jury convicts northland man of multi-Million dollar drug-Trafficking conspiracy, faces life in federal prison
KANSAS CITY, Mo. – Beth Phillips, United States Attorney for the Western District of Missouri, announced that a Kansas City, Mo., man was convicted by a federal jury today for his role in a multi-million dollar drug-trafficking conspiracy, as well as related money laundering and firearms offenses. A co-defendant was also convicted for his role in the drug-trafficking conspiracy.
Rasheed G. Shakur, also known as “Charles G. Cook,” 42, of Kansas City-North, was found guilty of six counts contained in a Sept. 16, 2009, superseding indictment. Latoyce Stockman, 33, also of Kansas City, was found guilty of one count related to the drug-trafficking conspiracy. Among 30 additional defendants in this and related cases, 27 have pleaded guilty, one is incarcerated in Mexico, and two remain fugitives.
Evidence presented during the nearly three-week-long trial indicated that Shakur was the leader of a large-scale drug-trafficking conspiracy that was responsible for distributing millions of dollars worth of marijuana, cocaine and ecstasy in the Kansas City metropolitan area from July 1, 2004, to June 25, 2009. In addition to the drug-trafficking conspiracy, Shakur was convicted of participating in a money-laundering conspiracy that included purchasing real estate with drug proceeds, two counts related to distributing cocaine and marijuana, one count of being a felon in possession of firearms and one count of possessing firearms in furtherance of those drug-trafficking crimes.
Following the presentation of evidence, the jury in the U.S. District Court in Kansas City deliberated for three hours over two days before returning the guilty verdicts to U.S. District Judge Greg Kays, ending a trial that began Jan. 18, 2011.
During the first four years of the conspiracy, Shakur received large shipments of marijuana, cocaine and ecstasy from a source in El Paso, Texas. The drugs were delivered by private plane at the Johnson County Executive Airport. Shakur received several hundred pounds of marijuana, five to seven kilograms of cocaine and an unknown quantity of ecstasy each week.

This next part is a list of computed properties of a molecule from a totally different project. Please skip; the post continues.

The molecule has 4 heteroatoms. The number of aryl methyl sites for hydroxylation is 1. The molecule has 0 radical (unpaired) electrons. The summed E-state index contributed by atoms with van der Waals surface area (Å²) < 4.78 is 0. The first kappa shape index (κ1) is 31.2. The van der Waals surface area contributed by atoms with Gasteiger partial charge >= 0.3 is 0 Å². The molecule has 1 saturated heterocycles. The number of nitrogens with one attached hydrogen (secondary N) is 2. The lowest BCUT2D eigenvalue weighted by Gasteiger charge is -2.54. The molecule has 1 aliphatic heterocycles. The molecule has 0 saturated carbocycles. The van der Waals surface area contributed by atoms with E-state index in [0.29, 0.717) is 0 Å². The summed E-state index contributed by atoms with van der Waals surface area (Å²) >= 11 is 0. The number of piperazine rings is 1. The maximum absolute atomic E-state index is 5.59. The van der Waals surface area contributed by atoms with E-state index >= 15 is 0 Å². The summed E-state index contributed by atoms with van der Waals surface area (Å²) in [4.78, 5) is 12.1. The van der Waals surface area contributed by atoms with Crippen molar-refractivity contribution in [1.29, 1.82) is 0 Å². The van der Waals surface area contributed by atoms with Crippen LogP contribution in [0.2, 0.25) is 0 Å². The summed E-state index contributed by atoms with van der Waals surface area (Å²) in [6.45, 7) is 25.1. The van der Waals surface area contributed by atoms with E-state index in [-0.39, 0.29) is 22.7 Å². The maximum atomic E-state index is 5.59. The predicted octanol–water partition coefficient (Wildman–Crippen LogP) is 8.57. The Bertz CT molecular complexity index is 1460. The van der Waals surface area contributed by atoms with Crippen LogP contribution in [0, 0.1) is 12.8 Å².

When that source was lost due to law enforcement activity, Shakur located additional sources in Arizona. Shakur traveled to Phoenix about twice a month between July 2008 and June 2009 to purchase marijuana, which he divided into packages and mailed back to Kansas City. Among the co-defendants who have pleaded guilty is a postal employee who advised Shakur about the safest way to send drugs through the mail and attempted to help Shakur track packages which were not delivered to him (because they had been seized by postal inspectors during the criminal investigation). Co-conspirators were paid $200-250 to receive the mailed shipments at their residences and deliver them to Shakur when he returned to Kansas City.
Shakur and co-conspirators discussed the purchase of a large truck that could be used to transport marijuana, but didn’t carry out those plans before his arrest.
Shakur lived in the Northland, but often used his residences in Jackson County as a base of operations for the drug-trafficking conspiracy. Shakur, who referred to himself as “the Michael Corleone of Kansas City,” enjoyed shopping at expensive Beverly Hills stores (purchasing such items as a $300 bandana, a $700 pair of shoes, and $20-30,000 worth of jewelry) and owned a timeshare property in Los Angeles and several residential properties in Kansas City. Evidence produced during the trial included thousands of wiretap interceptions; Shakur, who carried up to three cell phones at a time, made about 150 calls each day.
Shakur was also convicted of the forfeiture allegations contained in the federal indictment. Shakur will be required to forfeit to the government $2,990,000, which represents the proceeds of marijuana sold during the drug-trafficking conspiracy; three residential properties; $90,445 that was seized by law enforcement officers; $7,788 held in a credit union account; a 2002 Dodge pickup truck and a 2007 Audi.
Under federal statutes, Shakur is subject to a mandatory sentence of life in federal prison without parole. Stockman is subject to a sentence of up to five years in federal prison without parole. Sentencing hearings will be scheduled after the completion of presentence investigations by the United States Probation Office.
This case is being prosecuted by Assistant U.S. Attorney Charles E. Ambrose, Jr., and Special Assistant U.S. Attorney Jalilah Otto. It was investigated by the Federal Bureau of Investigation, the U.S. Postal Inspection Service, the Kansas City, Mo., Police Department, the U.S. Marshal’s Service and IRS-Criminal Investigation.
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